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Review

Orange TH30 Combo

Issue #4

Orange took everything they'd learned from their pioneering micro amps and poured it all into the new pint-sized TH30 Thunder Combo. Aimed at the Pubs and Clubs gigging player who demands a valve amp, it looks like a perfect package. But can such a small combo really cut it? We asked Rick Graham to find out.

One of the amp makers looking to deliver the goods for the mobility-conscious gigging musician is Orange, whose new Class A TH30 combo has followed on where its previous models, the Tiny/Dual Terror and the Rocker 30, left-off, whilst adding some brand new features along the way. 

Personally, being all too aware of the need for portability, the first thing I was keen to find out was the weight of the TH30. A rather hefty 52lbs (24kg) is quite surprising for a combo with such a diminutive stature and while in no way was it back-breaking to lift, it was a touch heavier than I'd anticipated. For that reason alone you may want to take a close look at the combo rather than the Head and Cab versions as they would constitute quite a hefty pair. Against this, it's a typically sturdily-built Orange, so it's going to weigh more than a cheaply built amp.

The TH30 delivers a beefy 30 Watts, pushed out by the combo's single Celestion 1x12 G12H speaker, derived from four EL84 power tubes with the preamp section using four ECC83 tubes - in other words, the classic AC40-style arrangement. The effects loop is also powered by an additional ECC81 valve. While 30 Watts will handle most small club and pub gigs without a problem, Orange has chosen to add a mightily useful half power option which is controllable by the flick of a switch on the front panel. For the situation where volume needs to be kept to the absolute minimum, a further switch on the rear of the amp enables you to engage just two of the four power tubes thus reducing the power output by half again. 

Running the amp on its clean channel it's impressive, with lots of room for sparkling versatility when combining the onboard EQ in juxtaposition with the variable output modes and your guitar's volume control. Switch over to the Dirty channel and the TH30 delivers gain - and then some. But don't be fooled into thinking that this is just another high gain amp and neither is it an AC30, as the TH30 retains a clarity and punchiness even with the gain controls on full. I took it through its paces, playing heavy chugging rhythms right up to soaring, modern rock lead lines and I never felt that the TH30 was out of its depth. It responded exceptional well to everything I threw at it and did so with a character all of it's own. Again you can get a variety of different tones with this channel and with the addition of the Dirty shape control you can achieve sounds that will take you from harmonic rich mids, right through to modern new metal scooped sounds. Check out our accompanying video to hear it for yourself.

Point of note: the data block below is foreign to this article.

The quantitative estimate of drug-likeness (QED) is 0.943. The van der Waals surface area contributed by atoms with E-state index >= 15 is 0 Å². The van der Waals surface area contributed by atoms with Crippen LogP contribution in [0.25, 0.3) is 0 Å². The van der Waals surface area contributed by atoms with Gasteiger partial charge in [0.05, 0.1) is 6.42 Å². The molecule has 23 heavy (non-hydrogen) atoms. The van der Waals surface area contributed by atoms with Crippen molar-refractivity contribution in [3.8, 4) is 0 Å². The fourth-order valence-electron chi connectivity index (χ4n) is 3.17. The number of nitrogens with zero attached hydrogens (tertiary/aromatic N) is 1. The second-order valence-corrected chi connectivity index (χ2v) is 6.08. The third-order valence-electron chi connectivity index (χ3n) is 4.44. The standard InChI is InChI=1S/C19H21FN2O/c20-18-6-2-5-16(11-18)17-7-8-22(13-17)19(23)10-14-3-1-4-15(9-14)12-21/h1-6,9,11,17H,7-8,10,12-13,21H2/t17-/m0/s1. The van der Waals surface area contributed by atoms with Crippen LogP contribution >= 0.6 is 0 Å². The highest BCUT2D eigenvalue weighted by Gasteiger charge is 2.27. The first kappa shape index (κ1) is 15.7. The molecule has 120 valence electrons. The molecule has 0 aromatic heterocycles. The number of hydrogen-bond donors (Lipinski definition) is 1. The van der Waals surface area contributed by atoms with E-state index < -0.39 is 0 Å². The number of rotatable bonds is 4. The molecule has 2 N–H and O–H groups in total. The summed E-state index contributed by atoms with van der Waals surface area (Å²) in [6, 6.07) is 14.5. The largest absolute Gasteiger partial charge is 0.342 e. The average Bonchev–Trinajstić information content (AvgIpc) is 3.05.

If you are a player who spends a lot of time tweaking, you may feel little disappointed with the TH30's simplistic controls. Of course it doesn't mean that you can't spend time tweaking it, but those who need more controls to manipulate will probably be better looking elsewhere.  On the other hand, for those who like to keep things as simple and user friendly as possible and just want great tone straight out of the box, this amp may just be the amp you are looking for.  Its price may seem a little on the high side too but don't be fooled,  this is a great sounding, well made, Class A valve/tube amp with a lot of new new features coupled with that all important portability factor. It looks like Orange are onto a winner with this one.

Issue 4

Issue #52

Yngwie Malmsteen

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